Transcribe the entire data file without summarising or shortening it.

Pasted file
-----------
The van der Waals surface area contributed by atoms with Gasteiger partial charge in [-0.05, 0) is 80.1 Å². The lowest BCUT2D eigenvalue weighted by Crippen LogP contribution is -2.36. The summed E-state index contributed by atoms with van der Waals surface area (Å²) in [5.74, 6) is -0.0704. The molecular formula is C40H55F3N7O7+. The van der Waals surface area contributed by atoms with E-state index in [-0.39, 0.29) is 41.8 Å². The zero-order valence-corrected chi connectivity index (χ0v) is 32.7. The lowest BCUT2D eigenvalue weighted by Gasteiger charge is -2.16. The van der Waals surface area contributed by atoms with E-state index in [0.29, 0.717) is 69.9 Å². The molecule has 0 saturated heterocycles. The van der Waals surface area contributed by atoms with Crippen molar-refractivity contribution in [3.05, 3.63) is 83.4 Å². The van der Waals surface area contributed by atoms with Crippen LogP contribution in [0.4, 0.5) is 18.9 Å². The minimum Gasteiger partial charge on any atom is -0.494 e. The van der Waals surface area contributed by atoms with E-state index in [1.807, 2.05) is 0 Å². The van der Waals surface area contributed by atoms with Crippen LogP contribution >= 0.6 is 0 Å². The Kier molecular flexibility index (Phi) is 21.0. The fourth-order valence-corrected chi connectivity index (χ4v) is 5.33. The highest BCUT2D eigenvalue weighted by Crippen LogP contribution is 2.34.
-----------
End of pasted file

The van der Waals surface area contributed by atoms with Gasteiger partial charge in [-0.05, 0) is 80.1 Å². The lowest BCUT2D eigenvalue weighted by Crippen LogP contribution is -2.36. The summed E-state index contributed by atoms with van der Waals surface area (Å²) in [5.74, 6) is -0.0704. The molecular formula is C40H55F3N7O7+. The van der Waals surface area contributed by atoms with E-state index in [-0.39, 0.29) is 41.8 Å². The zero-order valence-corrected chi connectivity index (χ0v) is 32.7. The lowest BCUT2D eigenvalue weighted by Gasteiger charge is -2.16. The van der Waals surface area contributed by atoms with E-state index in [0.29, 0.717) is 69.9 Å². The molecule has 0 saturated heterocycles. The van der Waals surface area contributed by atoms with Crippen molar-refractivity contribution in [3.05, 3.63) is 83.4 Å². The van der Waals surface area contributed by atoms with Crippen LogP contribution in [0.4, 0.5) is 18.9 Å². The minimum Gasteiger partial charge on any atom is -0.494 e. The van der Waals surface area contributed by atoms with E-state index in [1.807, 2.05) is 0 Å². The van der Waals surface area contributed by atoms with Crippen LogP contribution >= 0.6 is 0 Å². The Kier molecular flexibility index (Phi) is 21.0. The fourth-order valence-corrected chi connectivity index (χ4v) is 5.33. The highest BCUT2D eigenvalue weighted by Crippen LogP contribution is 2.34.